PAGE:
In a recent post, An Agile Illusion: How That Nice Backlog is Actually Decreasing Your Team’s Agility, I described how long, well-formed backlogs can actually decrease a team’s ability to respond to the market. This post generated some lively comments – some supportive, some more critical – but all quite perceptive and representing a pretty high degree of sophistication and agile maturity. These comments were refreshing (there may be hope for our industry yet…) and thought provoking and I wanted to respond further in this post.
What drove me to write that lengthy post wasn’t the wait at Starbucks on that dreary Saturday morning. Rather, I wanted to make a few, fundamental points about agile and lean, and address a few things I have seen in practice that continue to bother me.
In rethinking that post, and now in summary, I want to make three key points:
Point #1 – Little’s Law Doesn’t Lie.
Little’s Law tells a fundamental truth – the longer the queue and the slower the processing time, the longer the (mathematically predictable) wait. This core law of lean makes intuitive, logical, and mathematical sense (actually, it was Little that did the formal proof, rather than inventing the law).
What it says, and what we understand from lean, is that long queues of work in process are fundamentally bad. Whether it be elaborated user stories in a backlog that won’t see the light of day, code that has been written but not tested, hundreds of manual tests awaiting automation, blobs of new code that haven’t been checked back into the baseline, a long set of portfolio level projects awaiting resources, etc. etc. etc., they are ALL Universally BAD, as they all decrease agility and time to market. (It’s hard to respond quickly to an order for red fenders with a metallic finish, if you have a boatloads of fenders primed for regular finish stacked up in front of the paint shop).
However, we also understand that, at least when it comes to backlog, Little’s Law isn’t a perfect analogy as a story can jump the queue in agile (I’d recommend that you do not try that at Starbucks, as those people in front of you likely really need that caffeine) and a system can decide not to process all items in the queue (Starbucks could do that to decrease queue length, but the long term economics would be quite unfavorable).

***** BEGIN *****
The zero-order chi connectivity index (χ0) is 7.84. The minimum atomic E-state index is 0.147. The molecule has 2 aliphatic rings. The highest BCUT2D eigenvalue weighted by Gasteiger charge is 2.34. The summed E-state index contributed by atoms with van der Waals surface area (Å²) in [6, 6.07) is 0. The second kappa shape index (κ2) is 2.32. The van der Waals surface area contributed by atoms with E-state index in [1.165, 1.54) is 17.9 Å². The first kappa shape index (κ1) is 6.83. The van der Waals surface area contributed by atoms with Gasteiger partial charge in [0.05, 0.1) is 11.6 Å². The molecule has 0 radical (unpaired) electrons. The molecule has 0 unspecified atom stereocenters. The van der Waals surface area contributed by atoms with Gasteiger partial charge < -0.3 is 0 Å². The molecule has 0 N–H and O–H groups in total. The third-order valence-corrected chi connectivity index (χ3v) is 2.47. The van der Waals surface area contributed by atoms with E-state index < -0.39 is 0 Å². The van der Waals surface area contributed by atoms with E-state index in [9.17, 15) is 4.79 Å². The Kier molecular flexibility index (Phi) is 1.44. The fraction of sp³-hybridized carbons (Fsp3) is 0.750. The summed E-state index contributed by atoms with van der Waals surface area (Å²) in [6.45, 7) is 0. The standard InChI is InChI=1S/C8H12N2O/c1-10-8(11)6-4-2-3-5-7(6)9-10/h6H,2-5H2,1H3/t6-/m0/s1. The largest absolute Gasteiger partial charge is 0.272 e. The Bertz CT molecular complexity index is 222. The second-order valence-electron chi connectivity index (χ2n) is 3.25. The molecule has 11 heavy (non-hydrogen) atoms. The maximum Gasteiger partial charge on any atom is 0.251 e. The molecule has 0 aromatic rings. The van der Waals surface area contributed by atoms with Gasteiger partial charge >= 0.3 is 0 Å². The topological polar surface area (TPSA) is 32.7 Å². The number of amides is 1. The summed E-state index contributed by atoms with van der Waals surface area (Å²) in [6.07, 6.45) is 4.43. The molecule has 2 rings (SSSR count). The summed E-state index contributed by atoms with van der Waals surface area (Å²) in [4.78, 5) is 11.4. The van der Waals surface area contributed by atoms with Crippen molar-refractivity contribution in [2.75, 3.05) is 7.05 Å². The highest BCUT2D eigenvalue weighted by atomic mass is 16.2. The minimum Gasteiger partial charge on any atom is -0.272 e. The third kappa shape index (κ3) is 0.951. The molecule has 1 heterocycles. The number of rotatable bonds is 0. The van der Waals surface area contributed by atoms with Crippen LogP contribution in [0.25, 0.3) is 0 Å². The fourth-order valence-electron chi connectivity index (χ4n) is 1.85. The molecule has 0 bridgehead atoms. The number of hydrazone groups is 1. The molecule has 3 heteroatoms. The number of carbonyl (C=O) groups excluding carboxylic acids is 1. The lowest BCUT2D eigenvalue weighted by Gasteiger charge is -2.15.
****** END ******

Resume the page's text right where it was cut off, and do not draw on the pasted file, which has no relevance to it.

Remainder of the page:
So when it comes to the backlog post, as some readers pointed out, we are not forced to assume that all backlog items will make their way into processing in an orderly fashion. We are smarter than that. And therefore Little’s Law cannot be blindly and universally applied. However, the fact that we are smarter than that does not prevent some undesirable behaviors that I often witness in practice. This brings me to points #2 and #3.
#2 – Don’t be Hostage to Your Own Backlog.
In many sprint reviews, I ask teams how they are doing with respect to the release objectives. Surprise, many times they are behind (and that’s one of the reasons we like agile – we are likely behind less than we would have been, we actually know it and its not too late to take corrective action).
When I ask them how they can “jump the queue” and meet the release objectives though they are behind, they often say – “well, we have all these backlog items we have to finish first. We have elaborated them, we understand them, we have invested in them, we have committed them to others, we believe them important and they are ready to go”.
However, I then comment something like , “as true as that may be, those are sunk costs and that doesn’t make those backlog items necessary, per se. If the backlog you have isn’t the one you need to meet the release objectives, ignore the sunk costs and flush it”!
#3 – The Enterprise Can’t Be Held Hostage to the Team’s Backlog Either.
At enterprise scale; the problem is compounded. Often, we approach release planning boundaries with 10-20 agile teams already having detailed and well structured backlogs for the existing work in process. In that case, the enterprise has little or no agility, as nothing can really be changed. After all, if the teams must first work through their committed backlog, then Littles’ Law is in your face and the result is immutable – you can’t do squat at the enterprise level unless you do one of two things:
1) wait the infinite amount of time it takes teams to work their local backlogs down to near zero (it’s infinite because other laws – the law of “teams don’t like having empty backlogs” the law of “we have too much technical debt” and the law of “work will expand to consume the time allotted to it” – come into play)
2) The enterprise must override the teams, or kill entire projects, in order to move forward with more globally aligned objectives.
Either choice will be painful and sub-optimal.
Wouldn’t it be far better if the system were leaner, and if the team’s backlogs were really short and lightweight, and they didn’t represent fixed commitments based on too-long-a-term thinking?
Backlogs are great, so long as you keep them short, extremely lightweight, and negotiable. Remember, never overinvest in some stories you may just not do. And never, ever, be help hostage by your own backlog.
Finally, if you haven’t yet read Don Reinertsen’s new book, Product Development Flow, I would sure recommend that you do so.